- –––, 2014, “Thinking with Optical Objects: Glass spheres, Lenses and refraction in Giovan Battista della Porta’s optical writings”, Journal of Early Modern Studies, 3: 39–62.
- –––, 2017, “Optical diagrams as ‘paper tools’. Della Porta’s analysis of biconvex lenses from De refractione to De telescopio”, in Borrelli A., Hon. G., and Zik Y., (eds), Giambattista Della Porta (1535–1615). A Reassessment, Cham, Switzerland: Springer, pp. 57–96
- –––, 2019, “Heat and Moving Spirits in Telesio’s and Della Porta’s Meteorological Treatises”, in Pietro Daniel Omodeo (ed.), Bernardino Telesio and the Natural Sciences in the Renaissance, Leiden: Brill pp. 66–95.
- Caputo, Cosimo, 1982, “La struttura del segno fisiognomico. Giambattista della Porta e l’universo culturale del ’500”, Il Protagora, 22: 63–102.
- –––, 1990, “Un manuale di semiotica del Cinquecento: il ‘De humana Physiognomonia’ di Giovan Battista della Porta”, in Maurizio Torrini in Maurizio Torrini (ed.), Giovan Battista della Porta nell’ Europa del suo tempo, Naples: Guida, pp. 69–91.
- Cassirer, Ernst, 2002, Individuum und Kosmos in der Philosophie der Renaissance. Die Platonische Renaissance in England und die Schule von Cambridge, Hamburg: Meiner.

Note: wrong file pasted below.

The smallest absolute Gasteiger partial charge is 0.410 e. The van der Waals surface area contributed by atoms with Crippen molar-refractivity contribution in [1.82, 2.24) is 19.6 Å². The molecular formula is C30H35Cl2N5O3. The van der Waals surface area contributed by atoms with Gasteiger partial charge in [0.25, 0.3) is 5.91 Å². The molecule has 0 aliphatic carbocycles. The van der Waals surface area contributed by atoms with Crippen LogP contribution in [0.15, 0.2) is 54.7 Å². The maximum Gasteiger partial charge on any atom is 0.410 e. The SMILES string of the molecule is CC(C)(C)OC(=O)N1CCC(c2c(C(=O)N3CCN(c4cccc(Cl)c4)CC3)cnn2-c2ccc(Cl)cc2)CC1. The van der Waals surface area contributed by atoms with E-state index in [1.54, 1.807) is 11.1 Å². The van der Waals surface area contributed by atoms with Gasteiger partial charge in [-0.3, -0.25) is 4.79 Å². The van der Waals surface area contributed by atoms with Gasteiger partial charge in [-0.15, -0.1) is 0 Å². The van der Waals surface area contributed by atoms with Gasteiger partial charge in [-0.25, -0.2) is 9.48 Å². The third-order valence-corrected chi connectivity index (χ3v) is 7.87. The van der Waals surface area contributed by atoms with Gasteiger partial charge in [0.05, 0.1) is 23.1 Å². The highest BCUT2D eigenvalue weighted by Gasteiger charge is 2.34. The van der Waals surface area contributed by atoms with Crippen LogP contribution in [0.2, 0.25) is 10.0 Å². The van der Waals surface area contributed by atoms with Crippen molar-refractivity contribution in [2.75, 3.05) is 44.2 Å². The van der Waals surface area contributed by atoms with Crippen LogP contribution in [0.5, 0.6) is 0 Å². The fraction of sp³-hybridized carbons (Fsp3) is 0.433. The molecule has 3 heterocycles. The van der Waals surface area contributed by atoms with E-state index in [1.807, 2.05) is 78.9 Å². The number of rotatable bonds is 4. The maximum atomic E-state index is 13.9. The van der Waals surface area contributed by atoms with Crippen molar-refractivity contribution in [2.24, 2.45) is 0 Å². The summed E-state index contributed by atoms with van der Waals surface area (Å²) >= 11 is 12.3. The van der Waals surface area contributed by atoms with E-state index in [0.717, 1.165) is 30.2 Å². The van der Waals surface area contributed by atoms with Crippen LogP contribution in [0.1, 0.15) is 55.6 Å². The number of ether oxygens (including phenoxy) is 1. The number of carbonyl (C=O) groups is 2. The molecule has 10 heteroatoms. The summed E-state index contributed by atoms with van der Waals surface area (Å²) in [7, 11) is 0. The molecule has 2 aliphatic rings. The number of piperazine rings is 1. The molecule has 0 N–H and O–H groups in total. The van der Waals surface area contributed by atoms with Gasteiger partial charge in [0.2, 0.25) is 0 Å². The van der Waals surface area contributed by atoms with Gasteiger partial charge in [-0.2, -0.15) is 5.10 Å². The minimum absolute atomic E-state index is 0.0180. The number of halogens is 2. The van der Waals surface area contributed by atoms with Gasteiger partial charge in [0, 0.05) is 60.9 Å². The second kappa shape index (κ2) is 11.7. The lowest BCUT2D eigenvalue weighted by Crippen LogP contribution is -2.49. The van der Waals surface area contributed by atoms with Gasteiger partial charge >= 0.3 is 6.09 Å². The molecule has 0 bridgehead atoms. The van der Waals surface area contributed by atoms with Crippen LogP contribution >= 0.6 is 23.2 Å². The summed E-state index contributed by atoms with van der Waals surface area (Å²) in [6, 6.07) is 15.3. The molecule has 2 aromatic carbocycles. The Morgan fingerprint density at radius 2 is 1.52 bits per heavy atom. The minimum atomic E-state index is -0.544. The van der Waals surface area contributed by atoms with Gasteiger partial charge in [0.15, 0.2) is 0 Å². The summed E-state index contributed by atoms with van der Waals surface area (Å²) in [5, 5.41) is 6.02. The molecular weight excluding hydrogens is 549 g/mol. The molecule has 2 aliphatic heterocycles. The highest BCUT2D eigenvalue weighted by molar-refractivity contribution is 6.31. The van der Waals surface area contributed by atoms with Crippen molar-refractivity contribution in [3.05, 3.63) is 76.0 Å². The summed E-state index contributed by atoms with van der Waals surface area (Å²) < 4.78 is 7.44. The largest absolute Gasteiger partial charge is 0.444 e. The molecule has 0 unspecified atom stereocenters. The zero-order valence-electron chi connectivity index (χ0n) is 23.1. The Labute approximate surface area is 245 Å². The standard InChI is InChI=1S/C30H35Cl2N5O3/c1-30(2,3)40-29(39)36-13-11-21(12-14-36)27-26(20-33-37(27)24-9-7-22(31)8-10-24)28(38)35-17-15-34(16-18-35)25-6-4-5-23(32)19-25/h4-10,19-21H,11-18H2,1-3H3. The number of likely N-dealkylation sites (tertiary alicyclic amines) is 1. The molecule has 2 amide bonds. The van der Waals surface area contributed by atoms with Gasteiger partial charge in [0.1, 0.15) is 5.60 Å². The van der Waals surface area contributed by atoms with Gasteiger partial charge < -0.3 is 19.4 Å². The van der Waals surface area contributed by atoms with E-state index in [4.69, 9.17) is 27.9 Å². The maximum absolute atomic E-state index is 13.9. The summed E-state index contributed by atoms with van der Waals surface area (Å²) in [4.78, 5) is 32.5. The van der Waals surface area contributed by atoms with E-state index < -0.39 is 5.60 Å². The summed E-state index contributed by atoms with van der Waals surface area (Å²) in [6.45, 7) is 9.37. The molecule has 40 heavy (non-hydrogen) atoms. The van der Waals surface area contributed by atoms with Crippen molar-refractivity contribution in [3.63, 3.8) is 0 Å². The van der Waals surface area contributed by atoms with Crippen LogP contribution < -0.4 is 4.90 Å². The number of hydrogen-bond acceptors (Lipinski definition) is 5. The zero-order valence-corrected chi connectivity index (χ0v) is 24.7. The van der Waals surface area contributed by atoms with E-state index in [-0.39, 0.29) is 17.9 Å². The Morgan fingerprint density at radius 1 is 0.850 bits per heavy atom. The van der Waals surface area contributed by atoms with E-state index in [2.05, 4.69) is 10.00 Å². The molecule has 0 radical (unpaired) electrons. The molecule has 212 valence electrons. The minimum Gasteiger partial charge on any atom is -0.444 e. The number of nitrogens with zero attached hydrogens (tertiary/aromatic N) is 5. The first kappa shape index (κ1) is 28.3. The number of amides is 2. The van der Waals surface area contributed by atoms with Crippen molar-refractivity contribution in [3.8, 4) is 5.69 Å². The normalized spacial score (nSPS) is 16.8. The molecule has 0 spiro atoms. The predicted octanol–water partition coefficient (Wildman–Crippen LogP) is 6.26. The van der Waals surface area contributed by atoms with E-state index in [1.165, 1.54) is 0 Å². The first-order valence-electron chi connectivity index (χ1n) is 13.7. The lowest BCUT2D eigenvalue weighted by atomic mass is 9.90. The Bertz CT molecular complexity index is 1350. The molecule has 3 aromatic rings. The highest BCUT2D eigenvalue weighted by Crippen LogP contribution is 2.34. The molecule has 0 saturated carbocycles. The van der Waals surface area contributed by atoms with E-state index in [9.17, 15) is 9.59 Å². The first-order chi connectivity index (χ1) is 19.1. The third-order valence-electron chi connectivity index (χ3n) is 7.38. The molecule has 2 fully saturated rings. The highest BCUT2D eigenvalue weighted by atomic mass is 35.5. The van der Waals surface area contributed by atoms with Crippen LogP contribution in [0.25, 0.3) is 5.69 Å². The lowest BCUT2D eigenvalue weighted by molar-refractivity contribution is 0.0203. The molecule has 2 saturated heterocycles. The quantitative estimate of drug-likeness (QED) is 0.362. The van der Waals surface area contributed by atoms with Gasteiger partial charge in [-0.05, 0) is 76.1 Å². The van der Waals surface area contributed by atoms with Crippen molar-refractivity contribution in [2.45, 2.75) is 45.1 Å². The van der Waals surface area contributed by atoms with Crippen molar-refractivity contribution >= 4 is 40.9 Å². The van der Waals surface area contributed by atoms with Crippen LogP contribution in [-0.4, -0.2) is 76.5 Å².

- Clubb, Louise George, 1964, Giambattista della Porta, Dramatist, Princeton: Princeton University Press.
- –––, 2008, “Nicht durch das Wort allein. Jenseits der Sprache von Della Portas Theater” Morgen-Glantz. Zeitschrift der Chrsitian Knorr von Rosenroth-Gesellschaft, 18: 174–77.
- Copenhaver, Brian P., 1991, “A Tale of Two Fishes, Magical objects in Natural History from Antiquity through the Scientific revolution”, Journal of the history of ideas, 25: 373–398.
- –––, 1998, “The occultist tradition and its critics” in Daniel Garber and Michael Ayers (eds.) The Cambridge History of Seventeenth-Century Philosophy, vol. 1 pp. 454–457, Cambridge: Cambridge University Press.
- –––, 2007, “How to do magic and why: philosophical prescriptions”, in James Hankins (ed.), The Cambridge Companion to Renaissance Philosophy, Cambridge: Cambridge University Press.
- Daston, Lorraine and Katharine Park, 1998, Wonders and the order of nature, 1150–1750, New York: Zone Books.